Strong economy lifts Exchequer tax take as spending rises


Strong economy lifts Exchequer tax take as spending rises

Finance minister Paschal Donohoe. Photo: Frank McGrath
Finance minister Paschal Donohoe. Photo: Frank McGrath

Tax receipts rose 7.1pc to €843m in the first quarter from a year earlier, helping the Government to a smaller budget deficit than forecast, despite a more than 6pc rise in gross voted spending.

The Exchequer Deficit came in at €966m, some €149m better than a year earlier and €411m smaller than forecast.

“All tax heads are performing well, reflecting the economy which is growing on a broad and sustainable basis.

“Expenditure is being managed within expectations and is up in year-on-year terms,” said Finance Minister Paschal Donohoe.

There was a one-off boost to the Exchequer from capital receipts which hit €1.2bn at the end of March, up from €958m at the same point in 2018.

The surge was thanks to an expected receipt from IBRC, the Department of Finance said yesterday.

A buoyant economy helped boost revenues, with Vat receipts 5.3pc more than forecast in March at €2.1bn and at €4.98bn for the year to date, coming in below profile by just €22m. Receipts have grown year-on-year by €310m or 6.6pc.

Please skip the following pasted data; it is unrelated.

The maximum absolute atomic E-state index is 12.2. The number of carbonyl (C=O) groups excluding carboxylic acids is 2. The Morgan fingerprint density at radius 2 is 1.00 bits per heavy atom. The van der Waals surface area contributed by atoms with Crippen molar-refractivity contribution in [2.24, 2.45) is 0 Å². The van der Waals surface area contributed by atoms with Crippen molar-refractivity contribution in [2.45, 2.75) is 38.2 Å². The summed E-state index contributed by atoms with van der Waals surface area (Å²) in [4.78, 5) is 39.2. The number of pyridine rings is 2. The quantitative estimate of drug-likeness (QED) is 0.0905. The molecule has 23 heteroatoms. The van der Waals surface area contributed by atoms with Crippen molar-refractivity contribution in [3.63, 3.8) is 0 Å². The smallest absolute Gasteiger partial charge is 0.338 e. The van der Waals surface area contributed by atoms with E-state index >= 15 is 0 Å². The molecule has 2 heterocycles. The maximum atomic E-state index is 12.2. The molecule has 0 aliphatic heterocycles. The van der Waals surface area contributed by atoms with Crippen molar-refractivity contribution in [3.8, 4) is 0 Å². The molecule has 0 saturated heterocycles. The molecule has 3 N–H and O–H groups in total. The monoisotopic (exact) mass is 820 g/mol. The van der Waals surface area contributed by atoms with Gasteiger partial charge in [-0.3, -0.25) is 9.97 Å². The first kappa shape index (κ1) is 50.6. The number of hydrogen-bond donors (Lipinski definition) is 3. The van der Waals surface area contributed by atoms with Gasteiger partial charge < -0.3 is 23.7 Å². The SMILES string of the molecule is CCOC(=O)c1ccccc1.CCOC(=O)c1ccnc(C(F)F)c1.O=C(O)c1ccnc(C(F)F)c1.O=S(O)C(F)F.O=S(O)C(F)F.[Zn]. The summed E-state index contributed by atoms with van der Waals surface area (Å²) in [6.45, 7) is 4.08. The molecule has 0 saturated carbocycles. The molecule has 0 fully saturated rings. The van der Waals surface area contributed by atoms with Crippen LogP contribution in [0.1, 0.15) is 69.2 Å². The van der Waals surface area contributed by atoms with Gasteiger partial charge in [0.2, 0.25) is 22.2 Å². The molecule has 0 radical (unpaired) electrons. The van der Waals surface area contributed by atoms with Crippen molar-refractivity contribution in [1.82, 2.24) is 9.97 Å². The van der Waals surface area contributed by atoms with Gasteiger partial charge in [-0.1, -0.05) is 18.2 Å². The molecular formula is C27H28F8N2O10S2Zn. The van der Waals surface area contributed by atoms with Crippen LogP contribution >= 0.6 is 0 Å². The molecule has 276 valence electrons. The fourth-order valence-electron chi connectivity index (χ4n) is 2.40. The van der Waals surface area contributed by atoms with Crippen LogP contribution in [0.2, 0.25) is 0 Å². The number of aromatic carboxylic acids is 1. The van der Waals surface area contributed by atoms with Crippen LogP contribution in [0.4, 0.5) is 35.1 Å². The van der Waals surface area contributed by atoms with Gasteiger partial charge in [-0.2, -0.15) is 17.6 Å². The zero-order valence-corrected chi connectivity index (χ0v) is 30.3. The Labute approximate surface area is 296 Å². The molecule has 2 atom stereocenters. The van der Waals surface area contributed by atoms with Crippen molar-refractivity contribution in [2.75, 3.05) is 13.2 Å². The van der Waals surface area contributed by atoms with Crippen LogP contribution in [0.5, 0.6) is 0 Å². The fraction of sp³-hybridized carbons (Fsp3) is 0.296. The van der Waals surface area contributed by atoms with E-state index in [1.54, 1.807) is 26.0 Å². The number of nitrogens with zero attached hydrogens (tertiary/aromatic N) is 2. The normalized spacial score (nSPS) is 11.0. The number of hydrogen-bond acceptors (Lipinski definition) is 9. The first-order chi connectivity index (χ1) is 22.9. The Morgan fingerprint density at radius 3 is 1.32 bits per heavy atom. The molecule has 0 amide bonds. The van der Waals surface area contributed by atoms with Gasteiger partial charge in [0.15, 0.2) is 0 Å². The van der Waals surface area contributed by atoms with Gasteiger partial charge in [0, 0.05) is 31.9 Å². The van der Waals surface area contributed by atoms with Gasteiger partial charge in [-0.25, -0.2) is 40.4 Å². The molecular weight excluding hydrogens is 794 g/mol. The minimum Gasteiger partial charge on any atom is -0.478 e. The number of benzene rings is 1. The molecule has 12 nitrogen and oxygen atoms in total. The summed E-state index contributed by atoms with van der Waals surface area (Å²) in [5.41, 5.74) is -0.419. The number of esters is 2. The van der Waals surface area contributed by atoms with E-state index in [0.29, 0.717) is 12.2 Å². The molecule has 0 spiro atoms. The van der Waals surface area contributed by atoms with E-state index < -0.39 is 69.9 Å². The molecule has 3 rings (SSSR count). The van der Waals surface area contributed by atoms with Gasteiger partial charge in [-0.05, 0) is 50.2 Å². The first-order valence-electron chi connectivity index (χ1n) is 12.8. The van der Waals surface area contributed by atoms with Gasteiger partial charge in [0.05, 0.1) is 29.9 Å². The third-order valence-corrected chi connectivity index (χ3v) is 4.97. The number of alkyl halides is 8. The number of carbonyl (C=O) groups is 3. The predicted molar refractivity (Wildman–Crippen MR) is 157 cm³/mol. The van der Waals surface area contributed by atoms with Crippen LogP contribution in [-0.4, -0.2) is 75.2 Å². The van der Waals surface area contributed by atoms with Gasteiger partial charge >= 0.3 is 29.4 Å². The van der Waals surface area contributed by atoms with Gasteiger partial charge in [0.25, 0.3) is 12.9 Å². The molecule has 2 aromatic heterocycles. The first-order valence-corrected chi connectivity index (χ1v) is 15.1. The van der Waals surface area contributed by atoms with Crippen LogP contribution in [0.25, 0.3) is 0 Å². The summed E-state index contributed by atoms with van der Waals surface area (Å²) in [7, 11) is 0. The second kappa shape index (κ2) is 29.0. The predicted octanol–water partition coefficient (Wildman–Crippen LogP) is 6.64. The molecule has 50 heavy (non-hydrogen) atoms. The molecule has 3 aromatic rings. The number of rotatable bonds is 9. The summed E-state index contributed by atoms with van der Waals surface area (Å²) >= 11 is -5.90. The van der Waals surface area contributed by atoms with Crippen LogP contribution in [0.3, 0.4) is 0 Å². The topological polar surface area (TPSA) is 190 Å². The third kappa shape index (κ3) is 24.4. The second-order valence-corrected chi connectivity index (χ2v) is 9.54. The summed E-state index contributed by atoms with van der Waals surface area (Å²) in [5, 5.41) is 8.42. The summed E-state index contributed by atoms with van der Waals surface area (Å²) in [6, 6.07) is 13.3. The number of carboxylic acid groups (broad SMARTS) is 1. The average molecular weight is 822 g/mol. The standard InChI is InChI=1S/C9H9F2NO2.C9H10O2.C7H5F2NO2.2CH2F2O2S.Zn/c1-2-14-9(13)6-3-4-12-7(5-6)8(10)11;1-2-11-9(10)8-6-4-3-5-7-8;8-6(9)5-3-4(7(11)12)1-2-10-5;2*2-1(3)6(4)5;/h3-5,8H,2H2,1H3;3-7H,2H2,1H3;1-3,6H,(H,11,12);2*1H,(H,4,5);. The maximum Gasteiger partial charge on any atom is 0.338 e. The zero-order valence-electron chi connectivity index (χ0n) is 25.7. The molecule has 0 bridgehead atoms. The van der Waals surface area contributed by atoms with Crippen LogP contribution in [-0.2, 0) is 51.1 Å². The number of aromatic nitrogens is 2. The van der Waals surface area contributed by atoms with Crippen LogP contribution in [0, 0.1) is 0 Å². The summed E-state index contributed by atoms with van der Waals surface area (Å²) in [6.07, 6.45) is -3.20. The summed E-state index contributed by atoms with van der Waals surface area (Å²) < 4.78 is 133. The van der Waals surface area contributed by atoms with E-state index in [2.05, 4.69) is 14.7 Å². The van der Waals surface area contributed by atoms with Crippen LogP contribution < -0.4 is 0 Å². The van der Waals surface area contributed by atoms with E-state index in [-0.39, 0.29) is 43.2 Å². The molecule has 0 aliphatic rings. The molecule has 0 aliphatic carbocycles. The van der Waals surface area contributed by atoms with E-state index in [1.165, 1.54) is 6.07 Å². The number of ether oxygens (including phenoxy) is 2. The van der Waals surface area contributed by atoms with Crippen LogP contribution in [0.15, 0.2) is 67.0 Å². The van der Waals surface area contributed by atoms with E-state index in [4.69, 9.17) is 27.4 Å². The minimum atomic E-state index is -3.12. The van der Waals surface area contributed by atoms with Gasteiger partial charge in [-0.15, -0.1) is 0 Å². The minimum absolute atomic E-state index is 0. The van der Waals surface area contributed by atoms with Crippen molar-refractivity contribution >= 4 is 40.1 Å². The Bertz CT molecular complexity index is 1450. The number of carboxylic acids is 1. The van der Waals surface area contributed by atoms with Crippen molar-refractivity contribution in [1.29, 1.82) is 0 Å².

Income taxes gained as well and stood at €1.5bn in March while the quarter was below target after a weak February, at €4.97bn.

Corporation tax receipts, which have soared in recent years, were down 1.6pc on last year but more than 100pc ahead of target.

The gains in the tax side more than covered hefty spending increases by the Government.

Gross voted expenditure to the end of March was up 6.6pc at €15bn from the first quarter of last year as current spending rose 6.2pc to €14.17bn and capital spending rose 13.7pc from a year ago to €872m.


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Health spending was 9pc higher. Mr Donohoe delivered a small budget surplus in 2018, the first since before the financial crisis hit, thanks to hefty company tax payments which more than offset a surge in planned spending and a hundreds of millions of euro in unbudgeted health spending.

The minister’s budget for this year was sharply criticised by the Irish Fiscal Advisory Council (IFAC), an independent statutory body, for its failure to control spending.

Separately, new jobs figures published yesterday show Ireland is close to full employment as the number of people out of work fell by over 6,000 in the last year. The employment rate stood at 5.4pc last month – down from 5.6pc in February.

A Central Bank spokesperson said it is beginning to see evidence of accelerating wages, increased job switching and higher vacancies. “This suggests that at current rates of unemployment, we are close to full employment in Ireland,” they said.

There were 131,300 people out of work, down from 134,700 the previous month. Youth unemployment among those aged 15-24 stands at 13.4pc.

Irish Independent


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